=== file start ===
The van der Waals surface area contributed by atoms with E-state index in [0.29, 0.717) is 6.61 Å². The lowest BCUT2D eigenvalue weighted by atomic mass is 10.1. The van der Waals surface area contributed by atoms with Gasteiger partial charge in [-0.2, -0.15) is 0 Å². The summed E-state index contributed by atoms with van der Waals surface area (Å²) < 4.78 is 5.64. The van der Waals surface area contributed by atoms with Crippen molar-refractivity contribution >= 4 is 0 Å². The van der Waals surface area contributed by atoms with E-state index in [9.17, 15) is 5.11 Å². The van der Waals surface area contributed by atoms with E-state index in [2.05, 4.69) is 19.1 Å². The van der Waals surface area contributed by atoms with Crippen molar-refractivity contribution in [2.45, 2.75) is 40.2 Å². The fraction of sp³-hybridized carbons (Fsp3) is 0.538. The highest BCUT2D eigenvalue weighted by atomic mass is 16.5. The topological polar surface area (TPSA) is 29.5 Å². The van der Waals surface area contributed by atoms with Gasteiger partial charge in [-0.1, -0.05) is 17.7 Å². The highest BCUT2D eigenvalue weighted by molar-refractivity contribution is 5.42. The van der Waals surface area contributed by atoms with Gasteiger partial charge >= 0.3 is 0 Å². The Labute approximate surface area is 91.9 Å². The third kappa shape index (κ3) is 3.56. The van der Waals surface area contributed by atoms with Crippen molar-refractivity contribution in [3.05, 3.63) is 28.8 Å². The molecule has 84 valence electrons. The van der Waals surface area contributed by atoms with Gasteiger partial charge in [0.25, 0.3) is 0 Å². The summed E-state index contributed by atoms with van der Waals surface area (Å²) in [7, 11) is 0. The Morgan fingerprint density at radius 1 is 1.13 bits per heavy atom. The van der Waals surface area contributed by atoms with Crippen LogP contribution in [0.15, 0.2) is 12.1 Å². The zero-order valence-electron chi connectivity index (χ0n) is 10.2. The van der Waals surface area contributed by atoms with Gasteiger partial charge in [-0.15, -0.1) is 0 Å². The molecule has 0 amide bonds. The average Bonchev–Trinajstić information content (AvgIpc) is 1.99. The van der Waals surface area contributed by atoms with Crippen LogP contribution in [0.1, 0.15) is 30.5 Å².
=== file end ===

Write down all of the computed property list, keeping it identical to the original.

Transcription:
The van der Waals surface area contributed by atoms with E-state index in [0.29, 0.717) is 6.61 Å². The lowest BCUT2D eigenvalue weighted by atomic mass is 10.1. The van der Waals surface area contributed by atoms with Gasteiger partial charge in [-0.2, -0.15) is 0 Å². The summed E-state index contributed by atoms with van der Waals surface area (Å²) < 4.78 is 5.64. The van der Waals surface area contributed by atoms with Crippen molar-refractivity contribution >= 4 is 0 Å². The van der Waals surface area contributed by atoms with E-state index in [9.17, 15) is 5.11 Å². The van der Waals surface area contributed by atoms with E-state index in [2.05, 4.69) is 19.1 Å². The van der Waals surface area contributed by atoms with Crippen molar-refractivity contribution in [2.45, 2.75) is 40.2 Å². The fraction of sp³-hybridized carbons (Fsp3) is 0.538. The highest BCUT2D eigenvalue weighted by atomic mass is 16.5. The topological polar surface area (TPSA) is 29.5 Å². The van der Waals surface area contributed by atoms with Gasteiger partial charge in [-0.1, -0.05) is 17.7 Å². The highest BCUT2D eigenvalue weighted by molar-refractivity contribution is 5.42. The van der Waals surface area contributed by atoms with Gasteiger partial charge >= 0.3 is 0 Å². The Labute approximate surface area is 91.9 Å². The third kappa shape index (κ3) is 3.56. The van der Waals surface area contributed by atoms with Crippen molar-refractivity contribution in [3.05, 3.63) is 28.8 Å². The molecule has 84 valence electrons. The van der Waals surface area contributed by atoms with Gasteiger partial charge in [0.25, 0.3) is 0 Å². The summed E-state index contributed by atoms with van der Waals surface area (Å²) in [7, 11) is 0. The Morgan fingerprint density at radius 1 is 1.13 bits per heavy atom. The van der Waals surface area contributed by atoms with Crippen LogP contribution in [0.15, 0.2) is 12.1 Å². The zero-order valence-electron chi connectivity index (χ0n) is 10.2. The van der Waals surface area contributed by atoms with Gasteiger partial charge in [-0.15, -0.1) is 0 Å². The molecule has 0 amide bonds. The average Bonchev–Trinajstić information content (AvgIpc) is 1.99. The van der Waals surface area contributed by atoms with Crippen LogP contribution in [0.1, 0.15) is 30.5 Å².